In short, we should be good even in the bad months like April.  And in the great months, we will continue to squirrel away a big part of the extra.  But it is always good to have backup options.  Always.  I never want to be at the mercy of money again.  And we should spend towards our priorities.  Period.

What are your priorities?  What are your financial backup options?  How would you make some extra money if you had to?



FYI:  I worked at a dead end cubicle job from 2005-2011 for about $30,000 per year.  I went self-employed in July 2011 and make between $70,000-$90,000 through blogging, professional pet sitting, hubby's reffing, and our rental home.  If you’d like to start your own site (link to my free step-by-step guide), I highly suggest checking out Bluehost (my referral link with a nice discount for you, PLUS a free custom header banner from me!).  Please contact me any time at budgetingfunstuff*at*gmail*dot*com with questions or just to brainstorm! I’d love to help!
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25 thoughts on “Working Out the Numbers After a Bad Month

  1. I didn’t want to say it, but I am one of those people on the coasts that hate you.. 😉 haha. Seriously, the cheapest house I could buy in my town would be like $300k for a small 2BR built in the 1800s. haha. I guess that’s part of the reason why we aren’t planning on living here long term.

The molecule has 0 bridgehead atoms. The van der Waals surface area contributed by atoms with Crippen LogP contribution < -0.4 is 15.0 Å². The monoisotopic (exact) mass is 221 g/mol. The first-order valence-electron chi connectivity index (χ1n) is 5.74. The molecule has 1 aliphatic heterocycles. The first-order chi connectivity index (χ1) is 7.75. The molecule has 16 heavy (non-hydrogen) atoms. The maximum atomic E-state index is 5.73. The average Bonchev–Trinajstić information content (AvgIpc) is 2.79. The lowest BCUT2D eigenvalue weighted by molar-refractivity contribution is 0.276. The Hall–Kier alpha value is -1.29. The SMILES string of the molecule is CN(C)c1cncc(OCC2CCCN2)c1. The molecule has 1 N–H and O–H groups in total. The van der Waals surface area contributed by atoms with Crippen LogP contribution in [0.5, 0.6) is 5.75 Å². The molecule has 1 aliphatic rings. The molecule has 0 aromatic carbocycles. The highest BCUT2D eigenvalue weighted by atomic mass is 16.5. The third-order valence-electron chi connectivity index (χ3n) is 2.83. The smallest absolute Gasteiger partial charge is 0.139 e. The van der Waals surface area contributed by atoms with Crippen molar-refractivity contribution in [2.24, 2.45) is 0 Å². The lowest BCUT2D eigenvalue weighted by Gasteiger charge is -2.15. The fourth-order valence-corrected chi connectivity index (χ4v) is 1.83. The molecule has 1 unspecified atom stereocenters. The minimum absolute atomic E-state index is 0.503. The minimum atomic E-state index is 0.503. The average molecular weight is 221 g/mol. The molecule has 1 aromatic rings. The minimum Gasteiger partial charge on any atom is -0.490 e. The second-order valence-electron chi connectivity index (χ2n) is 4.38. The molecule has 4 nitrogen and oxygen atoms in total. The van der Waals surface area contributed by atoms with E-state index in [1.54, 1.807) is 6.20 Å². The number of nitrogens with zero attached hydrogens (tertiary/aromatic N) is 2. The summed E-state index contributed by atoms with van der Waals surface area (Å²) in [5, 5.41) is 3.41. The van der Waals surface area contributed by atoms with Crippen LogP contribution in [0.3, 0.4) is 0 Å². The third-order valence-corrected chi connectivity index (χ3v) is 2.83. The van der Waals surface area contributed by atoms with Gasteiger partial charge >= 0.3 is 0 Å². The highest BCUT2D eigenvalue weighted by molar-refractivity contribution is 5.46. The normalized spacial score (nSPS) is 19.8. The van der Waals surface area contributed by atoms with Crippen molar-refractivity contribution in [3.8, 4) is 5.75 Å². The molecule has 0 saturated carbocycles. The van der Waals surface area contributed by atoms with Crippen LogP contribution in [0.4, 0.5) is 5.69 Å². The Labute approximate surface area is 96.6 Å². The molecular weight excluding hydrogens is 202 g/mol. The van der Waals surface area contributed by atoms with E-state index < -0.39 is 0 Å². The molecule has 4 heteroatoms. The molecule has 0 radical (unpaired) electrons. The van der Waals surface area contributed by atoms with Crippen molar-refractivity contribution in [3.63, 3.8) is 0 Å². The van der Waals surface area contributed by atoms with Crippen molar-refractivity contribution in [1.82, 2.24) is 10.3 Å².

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  2. Wow – I didn’t realize that somebody reported you and that’s how all of that mess got caused. That’s UNBELIEVABLE! What the hell is wrong with people these days? Everybody is so damn envious of one another. Ridiculous.

    Anyway, the sacrifices you’re making by renting out rooms in the new house are quite impressive. That’s something I probably wouldn’t do unless I HAD TO. But I work 100% commission as well and I know how scary it can be not know if the $$$ will come in on a consistent basis.

    Kudos to you for thinking outside the box and being willing to sacrifice. Most people wouldn’t do that and would be stuck up shits creek without a paddle.




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  3. I’m really sorry that all of this happened to you! That really stinks that it happened. I hope everything picked up soon, but it looks like you have a great budget.




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  4. It sucks your income was reduced because of a jealous rat. Either way, it still sounds like you’re doing well. I love that you’re using your home to generate extra income. As someone who is self employed, you already have to pay extra taxes for Social Security and Medicare. At least your rental income isn’t subject to self employment tax.




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  5. That stinks about what has happened. At least you have a plan and some flexibility in your budget(s). Yes, I’m jealous about the cost of your housing ;), but I’m not jealous of the possibility of having to pay two mortgages simultaneously! That’s a little scary for me. Hopefully things will pick up soon (for the both of us – LOL!)